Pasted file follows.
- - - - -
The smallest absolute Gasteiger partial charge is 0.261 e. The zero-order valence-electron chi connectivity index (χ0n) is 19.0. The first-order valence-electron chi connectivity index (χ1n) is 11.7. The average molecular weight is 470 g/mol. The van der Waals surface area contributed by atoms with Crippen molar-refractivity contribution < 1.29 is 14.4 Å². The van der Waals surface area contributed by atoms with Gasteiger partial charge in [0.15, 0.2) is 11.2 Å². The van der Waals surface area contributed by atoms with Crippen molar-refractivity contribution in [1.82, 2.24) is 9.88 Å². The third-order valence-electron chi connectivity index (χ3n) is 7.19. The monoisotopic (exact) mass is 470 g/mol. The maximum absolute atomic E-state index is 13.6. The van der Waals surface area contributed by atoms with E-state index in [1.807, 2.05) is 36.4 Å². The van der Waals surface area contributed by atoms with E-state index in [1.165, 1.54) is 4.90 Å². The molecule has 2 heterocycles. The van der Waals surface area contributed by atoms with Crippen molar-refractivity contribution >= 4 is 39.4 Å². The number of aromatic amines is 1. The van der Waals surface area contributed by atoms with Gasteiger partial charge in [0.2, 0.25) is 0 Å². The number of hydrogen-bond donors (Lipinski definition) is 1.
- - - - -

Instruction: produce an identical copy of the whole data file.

The smallest absolute Gasteiger partial charge is 0.261 e. The zero-order valence-electron chi connectivity index (χ0n) is 19.0. The first-order valence-electron chi connectivity index (χ1n) is 11.7. The average molecular weight is 470 g/mol. The van der Waals surface area contributed by atoms with Crippen molar-refractivity contribution < 1.29 is 14.4 Å². The van der Waals surface area contributed by atoms with Gasteiger partial charge in [0.15, 0.2) is 11.2 Å². The van der Waals surface area contributed by atoms with Crippen molar-refractivity contribution in [1.82, 2.24) is 9.88 Å². The third-order valence-electron chi connectivity index (χ3n) is 7.19. The monoisotopic (exact) mass is 470 g/mol. The maximum absolute atomic E-state index is 13.6. The van der Waals surface area contributed by atoms with E-state index in [1.807, 2.05) is 36.4 Å². The van der Waals surface area contributed by atoms with E-state index in [1.165, 1.54) is 4.90 Å². The molecule has 2 heterocycles. The van der Waals surface area contributed by atoms with Crippen molar-refractivity contribution >= 4 is 39.4 Å². The number of aromatic amines is 1. The van der Waals surface area contributed by atoms with Gasteiger partial charge in [0.2, 0.25) is 0 Å². The number of hydrogen-bond donors (Lipinski definition) is 1.